On December 10, 2017, Parliamentary Secretary for Sports and Multiculturalism Ravi Kahlon released his much-anticipated report and recommendations on the re-establishment of the B.C. Human Rights Commission (the “Commission”). This followed the announcement by Premier John Horgan in August of this year that the government intended to re-establish the Commission.
Since the previous iteration of the Commission was abolished in 2003, the B.C. Human Rights Tribunal (the “Tribunal”) has operated as the sole government entity responsible for addressing human rights matters in the Province. The purpose of the Tribunal is to independently adjudicate human rights complaints.
Mr. Kahlon’s report, entitled “A Human Rights Commission for the 21st Century: British Columbians Talk about Human Rights”, makes 25 total recommendations concerning how the revamped Commission, the Tribunal, the Human Rights Clinic and the Attorney General should operate in conjunction with one another. Significantly, the report recommends that the Tribunal maintain its direct-access model, while the Commission’s primary goal should be to educate and promote equality in the Province. The report further suggests that the Commission report directly to the Provincial legislature, as opposed to the Attorney General, in order to ensure the Commission be non-partisan and independent of the government.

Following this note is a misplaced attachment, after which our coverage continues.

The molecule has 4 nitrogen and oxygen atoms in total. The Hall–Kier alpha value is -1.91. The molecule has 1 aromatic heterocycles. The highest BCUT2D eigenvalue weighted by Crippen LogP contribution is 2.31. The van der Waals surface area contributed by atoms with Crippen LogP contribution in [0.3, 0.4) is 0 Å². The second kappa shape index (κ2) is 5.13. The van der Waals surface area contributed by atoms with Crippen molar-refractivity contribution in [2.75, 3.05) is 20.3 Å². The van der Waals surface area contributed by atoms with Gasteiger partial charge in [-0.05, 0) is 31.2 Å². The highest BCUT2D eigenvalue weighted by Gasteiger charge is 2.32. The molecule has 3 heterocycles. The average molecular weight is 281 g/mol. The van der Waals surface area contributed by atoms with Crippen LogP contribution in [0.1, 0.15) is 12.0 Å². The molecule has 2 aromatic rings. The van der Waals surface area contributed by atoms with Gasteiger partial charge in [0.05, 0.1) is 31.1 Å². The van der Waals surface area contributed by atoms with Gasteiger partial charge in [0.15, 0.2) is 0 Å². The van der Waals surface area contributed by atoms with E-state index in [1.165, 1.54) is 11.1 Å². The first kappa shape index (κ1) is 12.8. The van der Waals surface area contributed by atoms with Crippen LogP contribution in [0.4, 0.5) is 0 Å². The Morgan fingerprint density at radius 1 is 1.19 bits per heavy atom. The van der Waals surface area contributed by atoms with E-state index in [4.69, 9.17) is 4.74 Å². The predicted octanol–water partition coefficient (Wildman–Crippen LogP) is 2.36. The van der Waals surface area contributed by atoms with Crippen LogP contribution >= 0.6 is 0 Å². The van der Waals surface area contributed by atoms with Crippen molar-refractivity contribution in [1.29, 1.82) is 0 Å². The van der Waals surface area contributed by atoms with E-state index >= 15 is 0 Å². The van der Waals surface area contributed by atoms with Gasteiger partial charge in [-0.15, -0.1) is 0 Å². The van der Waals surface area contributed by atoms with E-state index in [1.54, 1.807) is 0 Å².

The report is now being evaluated by Attorney General David Eby. It is expected that a formal proposal concerning the creation of the Commission will be presented to the legislature in early 2018.
The full report can be found here.